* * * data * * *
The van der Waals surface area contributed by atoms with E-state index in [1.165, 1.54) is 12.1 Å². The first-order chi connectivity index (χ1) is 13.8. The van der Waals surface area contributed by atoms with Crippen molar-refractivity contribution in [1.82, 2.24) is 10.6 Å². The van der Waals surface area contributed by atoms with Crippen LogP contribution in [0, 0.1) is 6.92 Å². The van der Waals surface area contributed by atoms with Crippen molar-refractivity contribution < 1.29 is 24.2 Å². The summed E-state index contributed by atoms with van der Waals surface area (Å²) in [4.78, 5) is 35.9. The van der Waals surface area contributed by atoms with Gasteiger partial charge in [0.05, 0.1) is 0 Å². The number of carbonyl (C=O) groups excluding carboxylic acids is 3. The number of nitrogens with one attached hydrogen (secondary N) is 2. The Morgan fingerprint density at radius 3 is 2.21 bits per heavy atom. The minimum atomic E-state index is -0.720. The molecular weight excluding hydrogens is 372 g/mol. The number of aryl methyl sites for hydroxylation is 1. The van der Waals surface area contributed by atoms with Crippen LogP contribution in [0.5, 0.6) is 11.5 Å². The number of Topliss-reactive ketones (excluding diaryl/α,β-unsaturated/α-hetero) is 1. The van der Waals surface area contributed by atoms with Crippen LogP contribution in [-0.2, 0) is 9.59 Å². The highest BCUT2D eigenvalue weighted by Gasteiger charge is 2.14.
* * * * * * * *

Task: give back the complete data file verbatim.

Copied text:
The van der Waals surface area contributed by atoms with E-state index in [1.165, 1.54) is 12.1 Å². The first-order chi connectivity index (χ1) is 13.8. The van der Waals surface area contributed by atoms with Crippen molar-refractivity contribution in [1.82, 2.24) is 10.6 Å². The van der Waals surface area contributed by atoms with Crippen LogP contribution in [0, 0.1) is 6.92 Å². The van der Waals surface area contributed by atoms with Crippen molar-refractivity contribution < 1.29 is 24.2 Å². The summed E-state index contributed by atoms with van der Waals surface area (Å²) in [4.78, 5) is 35.9. The van der Waals surface area contributed by atoms with Gasteiger partial charge in [0.05, 0.1) is 0 Å². The number of carbonyl (C=O) groups excluding carboxylic acids is 3. The number of nitrogens with one attached hydrogen (secondary N) is 2. The Morgan fingerprint density at radius 3 is 2.21 bits per heavy atom. The minimum atomic E-state index is -0.720. The molecular weight excluding hydrogens is 372 g/mol. The number of aryl methyl sites for hydroxylation is 1. The van der Waals surface area contributed by atoms with Crippen LogP contribution in [0.5, 0.6) is 11.5 Å². The number of Topliss-reactive ketones (excluding diaryl/α,β-unsaturated/α-hetero) is 1. The van der Waals surface area contributed by atoms with Crippen LogP contribution in [-0.2, 0) is 9.59 Å². The highest BCUT2D eigenvalue weighted by Gasteiger charge is 2.14.